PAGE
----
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Publication Date: Wednesday, August 13, 2003

Young at art Young at art (August 13, 2003)

Arthur Krakower, 82, brings a youthful enthusiasm and a lifetime of experiences to his paintings

By Andrea Gemmet
Almanac Staff Writer

Arthur Krakower gazes thoughtfully at his latest work, scanning the plexiglass rectangle for any flaws. The vibrantly colored abstract, based on a snapshot of a young woman named Jennifer, is the second monotype Mr. Krakower, 82, has painted during a productive morning session.

The Atherton resident is thinking out loud as he coats a small roller in thick pigment and bends over his painting in the sunny studio at Smith Andersen Editions in Palo Alto.

"Why am I doing a wide band? She's a very expansive, very joyous individual," he muses. "What I'm playing with is contrast. Now, here's a dark coming in. It'll pop the whole thing ... we hope."

Mr. Krakower has embraced his third career -- he is a retired department store merchandising executive, who then went into commercial real estate -- with an enthusiasm and energy usually associated with younger artists.

"There's a lot of innocence in his work, an enthusiasm that you don't see with a lot of older artists who have been painting all their lives. There's a real freshness," says Andra Norris, the gallery manager at City Picture Frame Gallery in San Francisco.

Although he's been painting as a hobby, it wasn't until recently that Mr. Krakower decided to devote himself to being an artist. He went back to school, earning his bachelor's degree in fine art from San Jose State University in 1999, and at the age of 80, becoming the oldest graduate of the California College of Arts and Crafts (now called California College of the Arts), where he earned his master's degree in 2001.

The New York City native began taking painting classes when his job with Macy's transferred him to Augusta, Georgia, and he met an art teacher there.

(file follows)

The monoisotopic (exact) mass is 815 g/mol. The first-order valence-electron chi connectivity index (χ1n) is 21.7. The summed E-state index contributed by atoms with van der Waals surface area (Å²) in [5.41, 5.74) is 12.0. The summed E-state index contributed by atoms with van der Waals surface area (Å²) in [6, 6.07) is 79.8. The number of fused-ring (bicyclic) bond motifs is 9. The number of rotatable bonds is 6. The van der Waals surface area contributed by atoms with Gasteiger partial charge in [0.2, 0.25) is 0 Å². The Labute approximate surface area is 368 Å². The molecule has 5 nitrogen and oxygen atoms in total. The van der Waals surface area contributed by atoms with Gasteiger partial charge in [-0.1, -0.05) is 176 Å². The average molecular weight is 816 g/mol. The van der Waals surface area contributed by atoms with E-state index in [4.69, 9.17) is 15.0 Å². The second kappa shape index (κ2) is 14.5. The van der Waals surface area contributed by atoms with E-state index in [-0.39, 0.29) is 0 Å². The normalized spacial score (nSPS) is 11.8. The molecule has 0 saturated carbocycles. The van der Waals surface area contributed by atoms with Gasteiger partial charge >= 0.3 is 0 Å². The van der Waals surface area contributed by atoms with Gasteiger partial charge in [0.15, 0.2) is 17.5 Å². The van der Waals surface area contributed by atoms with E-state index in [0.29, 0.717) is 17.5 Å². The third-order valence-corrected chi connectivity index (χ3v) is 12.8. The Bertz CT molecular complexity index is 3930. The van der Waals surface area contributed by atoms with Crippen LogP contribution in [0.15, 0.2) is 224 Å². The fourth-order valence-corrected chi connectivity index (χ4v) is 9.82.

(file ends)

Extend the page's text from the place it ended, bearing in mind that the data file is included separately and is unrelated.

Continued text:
"I guess as a kid I had painted and drawn, and I started again and I loved it. So, just about every weekend for the next 47 years, I went to some school, whatever city I lived in," Mr. Krakower says. "I kept doing things while I was working until finally I decided I had to learn more, had to do more. I wanted to see how far I could go."

His work has been displayed in a number of group shows, and last year, City Picture Frame Gallery hosted his highly successful solo show.

The gallery usually doesn't show a lot of emerging artists, and rarely does one-person shows, says Ms. Norris. But she was so taken with his work, she decided it was worth the risk. The risk paid off, with Mr. Krakower selling a remarkable 16 of the 23 paintings from the show, which drew a tour bus full of serious art collectors, she says.

"All of a sudden there were 100 people in the gallery, and they were fighting over the [pictures]. It was mayhem," Ms. Norris recounts. "Everybody responded to his work."

Mr. Krakower's art also caught the eye of Paula Kirkeby, whose Palo Alto gallery and monotype press have an international reputation. Also a noted collector, she invites artists to work at the studio with master printer Kathryn Kain making monotypes, artwork which is painted onto sheets of plexiglass and run through a custom-made press, creating a single, one-of-a-kind print.

Ms. Kirkeby tracked her former customer's metamorphosis into an artist through postcards announcing his various shows, she says.

"I really liked what I saw, and one day I said, that's it, I'm calling him," she says. "Usually I deal with artists with big track records, but sometimes, I take a chance on a young new artist -- and he is a young artist."

His recent efforts making monotypes have only increased her enthusiasm for his work, she says.

"When I saw them, I said, 'You don't waste any paper, Arthur.' Every piece is wonderful," Ms. Kirkeby says.

Many of Mr. Krakower's paintings are based on images of his family and his memories of growing up in New York in the 1930s. His inspiration sprang from a collection of Depression-era family movies compiled on videotape and sent to him by his sister, he says.